Let me reflect upon a time in 2015, when incumbent President Obama marched with a large crowd to reflect upon the granting of voting rights to African Americans. Let me reflect upon a time in 2020, when several state governors marched with protestors in an effort to bring awareness to the need of common sense police reform. Let me reflect upon a time in 2020 when the Democratic nominee for President Joe Biden walked the streets of Delaware to access the damage caused riots, and went on to listen to members of the African American community in a nearby church. Policy aside, all of these officials heard the collective cry for help, and stood in solidarity with them. These public servants wished to show solidarity with the protestors. Now let me reflect upon a time in 2020 when the President issued a statement on Twitter, calling protestors “thugs” and uttered the racially-insensitve statement, with history dating back to the Civil War, “when the looting starts, the shooting starts”. The point in this reflection is not necessarily intended to compare which servants present themselves with decorum or ‘act like a President’. The point in this comparison is to illustrate what a public servant is expected to do when holding office: listen to their constituents, regardless of their affiliation or support level. The term public servant indicates that you must be beholden to the interest of the majority of your constituents, not just your political base and donors. I certainly hope that we have not lost sight of that basic, democratic initiative.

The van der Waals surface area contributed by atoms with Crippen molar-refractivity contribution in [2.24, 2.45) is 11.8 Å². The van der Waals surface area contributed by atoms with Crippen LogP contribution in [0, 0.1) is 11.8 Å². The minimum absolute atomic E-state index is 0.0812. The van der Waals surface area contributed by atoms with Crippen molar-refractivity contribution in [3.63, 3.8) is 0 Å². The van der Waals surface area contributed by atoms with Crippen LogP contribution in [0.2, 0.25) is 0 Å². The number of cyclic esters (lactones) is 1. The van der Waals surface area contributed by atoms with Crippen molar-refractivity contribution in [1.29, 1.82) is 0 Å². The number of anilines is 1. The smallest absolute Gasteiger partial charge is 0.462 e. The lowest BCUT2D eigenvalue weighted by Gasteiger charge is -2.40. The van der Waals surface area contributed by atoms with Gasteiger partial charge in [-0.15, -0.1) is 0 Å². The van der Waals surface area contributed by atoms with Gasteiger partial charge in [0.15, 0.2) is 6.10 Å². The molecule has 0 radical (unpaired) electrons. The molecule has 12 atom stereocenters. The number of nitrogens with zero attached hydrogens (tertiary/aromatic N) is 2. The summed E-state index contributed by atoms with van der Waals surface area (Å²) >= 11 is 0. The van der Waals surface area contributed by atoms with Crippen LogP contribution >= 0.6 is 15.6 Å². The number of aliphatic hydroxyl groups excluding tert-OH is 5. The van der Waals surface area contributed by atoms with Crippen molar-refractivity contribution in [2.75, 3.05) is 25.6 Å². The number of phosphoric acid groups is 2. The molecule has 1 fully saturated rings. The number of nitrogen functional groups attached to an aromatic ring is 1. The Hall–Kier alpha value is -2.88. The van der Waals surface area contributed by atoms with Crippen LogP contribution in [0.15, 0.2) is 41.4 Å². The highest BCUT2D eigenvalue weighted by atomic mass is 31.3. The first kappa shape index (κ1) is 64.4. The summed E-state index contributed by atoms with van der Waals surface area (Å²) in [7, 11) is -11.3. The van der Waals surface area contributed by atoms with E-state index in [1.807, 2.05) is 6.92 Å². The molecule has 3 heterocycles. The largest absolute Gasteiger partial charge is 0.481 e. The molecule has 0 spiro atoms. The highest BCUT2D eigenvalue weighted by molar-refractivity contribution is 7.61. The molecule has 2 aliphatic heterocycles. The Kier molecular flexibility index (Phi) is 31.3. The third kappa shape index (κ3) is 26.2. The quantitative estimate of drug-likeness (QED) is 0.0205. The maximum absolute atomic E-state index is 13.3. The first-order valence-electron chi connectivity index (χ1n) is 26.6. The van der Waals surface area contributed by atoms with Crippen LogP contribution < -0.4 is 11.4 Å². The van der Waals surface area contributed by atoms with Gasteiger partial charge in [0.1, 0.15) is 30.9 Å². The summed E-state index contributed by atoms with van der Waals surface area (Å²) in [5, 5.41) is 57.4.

I leave you with one final point: when you enter the ballot box on election day, and on any election day to clarify, you will ponder one question to yourself. President Ronald Reagan had conjured up this proposition in his election bid in 1980, and I find this to be a very basic, yet vital consideration that each voter must consider prior to bubbling in your choice as to who best represents the interest of America’s future. President Reagan stated, “Are you better off than you were four years ago? Is there more or less unemployment…than there was four years ago?” I pose those questions to you in this election before you make your choice. Carefully consider every variable which accompanies every candidate. Also give consideration to third party candidates and independents if the ‘lesser of two evils’ argument is unappealing to you. The one thing I encourage every eligible voter to avoid, however, is not voting at all. The easiest way to voice your opinion in this democracy is through your vote, and so at that, why wouldn’t you want your opinion to hold weight. Regardless of whether people appreciate your views, they are meaningful because they show that you care, that you can compose your own, unique opinions on complex matters. Perhaps the greatest accomplishment of voicing your opinion is the very fact that you can form one in a time when the electorate is so easily swayed and buys into every narrative at a whim. Irrespective of whether I personally agree with someone, I respect their view as they know what they stand for and express it openly. I will always respect that, and I hope you all can as well. In a society where name smearing has gone rampant, I find that the value in meaningful conversion and compromise has skyrocketed.